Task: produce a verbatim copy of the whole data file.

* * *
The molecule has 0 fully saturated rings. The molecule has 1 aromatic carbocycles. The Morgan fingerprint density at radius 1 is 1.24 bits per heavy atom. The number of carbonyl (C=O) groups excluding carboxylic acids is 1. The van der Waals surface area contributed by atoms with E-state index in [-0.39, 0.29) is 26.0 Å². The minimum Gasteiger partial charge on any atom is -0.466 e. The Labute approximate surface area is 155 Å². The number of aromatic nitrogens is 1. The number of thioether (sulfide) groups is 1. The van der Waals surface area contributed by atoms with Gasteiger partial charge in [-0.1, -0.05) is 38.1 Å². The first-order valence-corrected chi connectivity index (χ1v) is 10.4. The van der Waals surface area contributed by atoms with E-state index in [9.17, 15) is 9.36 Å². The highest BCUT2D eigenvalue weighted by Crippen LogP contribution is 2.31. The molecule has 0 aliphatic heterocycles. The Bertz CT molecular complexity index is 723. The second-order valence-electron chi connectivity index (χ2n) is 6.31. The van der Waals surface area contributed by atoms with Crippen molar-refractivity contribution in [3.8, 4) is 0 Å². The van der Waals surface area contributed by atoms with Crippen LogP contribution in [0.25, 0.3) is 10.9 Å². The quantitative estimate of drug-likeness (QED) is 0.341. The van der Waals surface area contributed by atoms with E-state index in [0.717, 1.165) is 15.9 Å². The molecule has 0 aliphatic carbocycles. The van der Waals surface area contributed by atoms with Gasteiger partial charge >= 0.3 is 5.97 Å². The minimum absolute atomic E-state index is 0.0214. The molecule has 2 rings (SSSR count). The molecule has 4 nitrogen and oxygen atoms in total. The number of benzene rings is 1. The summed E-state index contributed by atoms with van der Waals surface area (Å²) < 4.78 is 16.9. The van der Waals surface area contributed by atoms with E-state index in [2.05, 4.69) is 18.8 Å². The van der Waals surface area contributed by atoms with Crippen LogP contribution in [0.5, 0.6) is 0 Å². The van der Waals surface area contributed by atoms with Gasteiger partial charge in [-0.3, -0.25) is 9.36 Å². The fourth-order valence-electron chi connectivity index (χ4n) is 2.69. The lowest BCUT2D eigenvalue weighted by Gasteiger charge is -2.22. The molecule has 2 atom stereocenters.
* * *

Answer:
The molecule has 0 fully saturated rings. The molecule has 1 aromatic carbocycles. The Morgan fingerprint density at radius 1 is 1.24 bits per heavy atom. The number of carbonyl (C=O) groups excluding carboxylic acids is 1. The van der Waals surface area contributed by atoms with E-state index in [-0.39, 0.29) is 26.0 Å². The minimum Gasteiger partial charge on any atom is -0.466 e. The Labute approximate surface area is 155 Å². The number of aromatic nitrogens is 1. The number of thioether (sulfide) groups is 1. The van der Waals surface area contributed by atoms with Gasteiger partial charge in [-0.1, -0.05) is 38.1 Å². The first-order valence-corrected chi connectivity index (χ1v) is 10.4. The van der Waals surface area contributed by atoms with E-state index in [9.17, 15) is 9.36 Å². The highest BCUT2D eigenvalue weighted by Crippen LogP contribution is 2.31. The molecule has 0 aliphatic heterocycles. The Bertz CT molecular complexity index is 723. The second-order valence-electron chi connectivity index (χ2n) is 6.31. The van der Waals surface area contributed by atoms with Crippen molar-refractivity contribution in [3.8, 4) is 0 Å². The van der Waals surface area contributed by atoms with Crippen LogP contribution in [0.25, 0.3) is 10.9 Å². The quantitative estimate of drug-likeness (QED) is 0.341. The van der Waals surface area contributed by atoms with E-state index in [0.717, 1.165) is 15.9 Å². The molecule has 0 aliphatic carbocycles. The van der Waals surface area contributed by atoms with Gasteiger partial charge >= 0.3 is 5.97 Å². The minimum absolute atomic E-state index is 0.0214. The molecule has 2 rings (SSSR count). The molecule has 4 nitrogen and oxygen atoms in total. The number of benzene rings is 1. The summed E-state index contributed by atoms with van der Waals surface area (Å²) < 4.78 is 16.9. The van der Waals surface area contributed by atoms with E-state index in [2.05, 4.69) is 18.8 Å². The van der Waals surface area contributed by atoms with Crippen LogP contribution in [0.5, 0.6) is 0 Å². The van der Waals surface area contributed by atoms with Gasteiger partial charge in [-0.3, -0.25) is 9.36 Å². The fourth-order valence-electron chi connectivity index (χ4n) is 2.69. The lowest BCUT2D eigenvalue weighted by Gasteiger charge is -2.22. The molecule has 2 atom stereocenters.